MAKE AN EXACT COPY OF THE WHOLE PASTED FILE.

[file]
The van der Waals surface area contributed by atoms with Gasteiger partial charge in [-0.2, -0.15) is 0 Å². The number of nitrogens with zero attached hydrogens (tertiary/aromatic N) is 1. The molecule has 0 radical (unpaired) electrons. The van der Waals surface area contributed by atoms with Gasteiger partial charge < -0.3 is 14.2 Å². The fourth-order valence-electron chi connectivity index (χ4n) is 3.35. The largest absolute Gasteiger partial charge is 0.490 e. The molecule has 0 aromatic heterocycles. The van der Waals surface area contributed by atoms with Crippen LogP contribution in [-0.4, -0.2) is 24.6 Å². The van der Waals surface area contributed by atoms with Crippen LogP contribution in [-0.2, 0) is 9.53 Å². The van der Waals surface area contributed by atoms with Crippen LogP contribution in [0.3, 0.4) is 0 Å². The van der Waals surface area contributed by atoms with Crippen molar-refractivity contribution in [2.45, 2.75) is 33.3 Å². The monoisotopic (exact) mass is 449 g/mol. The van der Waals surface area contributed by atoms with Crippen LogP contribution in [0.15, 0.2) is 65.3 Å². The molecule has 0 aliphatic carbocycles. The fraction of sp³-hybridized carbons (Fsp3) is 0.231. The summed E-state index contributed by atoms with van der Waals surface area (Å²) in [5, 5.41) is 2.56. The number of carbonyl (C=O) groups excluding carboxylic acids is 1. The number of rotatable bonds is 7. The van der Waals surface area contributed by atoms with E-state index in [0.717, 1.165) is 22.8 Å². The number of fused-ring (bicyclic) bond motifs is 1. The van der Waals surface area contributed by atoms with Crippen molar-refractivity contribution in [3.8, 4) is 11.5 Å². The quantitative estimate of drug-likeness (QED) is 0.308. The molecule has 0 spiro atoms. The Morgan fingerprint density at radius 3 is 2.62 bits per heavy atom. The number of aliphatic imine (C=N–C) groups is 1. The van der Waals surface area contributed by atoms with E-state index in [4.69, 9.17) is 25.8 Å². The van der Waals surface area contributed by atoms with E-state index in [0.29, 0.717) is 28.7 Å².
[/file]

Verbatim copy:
The van der Waals surface area contributed by atoms with Gasteiger partial charge in [-0.2, -0.15) is 0 Å². The number of nitrogens with zero attached hydrogens (tertiary/aromatic N) is 1. The molecule has 0 radical (unpaired) electrons. The van der Waals surface area contributed by atoms with Gasteiger partial charge < -0.3 is 14.2 Å². The fourth-order valence-electron chi connectivity index (χ4n) is 3.35. The largest absolute Gasteiger partial charge is 0.490 e. The molecule has 0 aromatic heterocycles. The van der Waals surface area contributed by atoms with Crippen LogP contribution in [-0.4, -0.2) is 24.6 Å². The van der Waals surface area contributed by atoms with Crippen LogP contribution in [-0.2, 0) is 9.53 Å². The van der Waals surface area contributed by atoms with Crippen LogP contribution in [0.3, 0.4) is 0 Å². The van der Waals surface area contributed by atoms with Crippen molar-refractivity contribution in [2.45, 2.75) is 33.3 Å². The monoisotopic (exact) mass is 449 g/mol. The van der Waals surface area contributed by atoms with Crippen LogP contribution in [0.15, 0.2) is 65.3 Å². The molecule has 0 aliphatic carbocycles. The fraction of sp³-hybridized carbons (Fsp3) is 0.231. The summed E-state index contributed by atoms with van der Waals surface area (Å²) in [5, 5.41) is 2.56. The number of carbonyl (C=O) groups excluding carboxylic acids is 1. The number of rotatable bonds is 7. The van der Waals surface area contributed by atoms with E-state index in [0.717, 1.165) is 22.8 Å². The number of fused-ring (bicyclic) bond motifs is 1. The van der Waals surface area contributed by atoms with Crippen molar-refractivity contribution in [3.8, 4) is 11.5 Å². The quantitative estimate of drug-likeness (QED) is 0.308. The molecule has 0 spiro atoms. The Morgan fingerprint density at radius 3 is 2.62 bits per heavy atom. The number of aliphatic imine (C=N–C) groups is 1. The van der Waals surface area contributed by atoms with E-state index in [4.69, 9.17) is 25.8 Å². The van der Waals surface area contributed by atoms with E-state index in [0.29, 0.717) is 28.7 Å².